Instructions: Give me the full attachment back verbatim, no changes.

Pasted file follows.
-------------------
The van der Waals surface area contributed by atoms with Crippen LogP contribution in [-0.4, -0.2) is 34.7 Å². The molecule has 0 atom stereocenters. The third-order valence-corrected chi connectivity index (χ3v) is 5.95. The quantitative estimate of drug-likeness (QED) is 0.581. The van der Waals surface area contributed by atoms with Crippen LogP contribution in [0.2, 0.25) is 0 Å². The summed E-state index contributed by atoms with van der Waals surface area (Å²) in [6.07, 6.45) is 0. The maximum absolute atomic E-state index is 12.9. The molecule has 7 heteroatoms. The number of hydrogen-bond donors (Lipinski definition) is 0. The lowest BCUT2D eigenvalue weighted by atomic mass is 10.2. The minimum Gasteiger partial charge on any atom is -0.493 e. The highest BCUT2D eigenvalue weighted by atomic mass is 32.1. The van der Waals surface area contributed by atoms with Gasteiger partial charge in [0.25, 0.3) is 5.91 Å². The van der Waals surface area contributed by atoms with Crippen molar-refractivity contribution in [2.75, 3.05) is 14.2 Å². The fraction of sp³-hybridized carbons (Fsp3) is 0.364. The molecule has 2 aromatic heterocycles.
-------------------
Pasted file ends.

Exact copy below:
The van der Waals surface area contributed by atoms with Crippen LogP contribution in [-0.4, -0.2) is 34.7 Å². The molecule has 0 atom stereocenters. The third-order valence-corrected chi connectivity index (χ3v) is 5.95. The quantitative estimate of drug-likeness (QED) is 0.581. The van der Waals surface area contributed by atoms with Crippen LogP contribution in [0.2, 0.25) is 0 Å². The summed E-state index contributed by atoms with van der Waals surface area (Å²) in [6.07, 6.45) is 0. The maximum absolute atomic E-state index is 12.9. The molecule has 7 heteroatoms. The number of hydrogen-bond donors (Lipinski definition) is 0. The lowest BCUT2D eigenvalue weighted by atomic mass is 10.2. The minimum Gasteiger partial charge on any atom is -0.493 e. The highest BCUT2D eigenvalue weighted by atomic mass is 32.1. The van der Waals surface area contributed by atoms with Gasteiger partial charge in [0.25, 0.3) is 5.91 Å². The van der Waals surface area contributed by atoms with Crippen molar-refractivity contribution in [2.75, 3.05) is 14.2 Å². The fraction of sp³-hybridized carbons (Fsp3) is 0.364. The molecule has 2 aromatic heterocycles.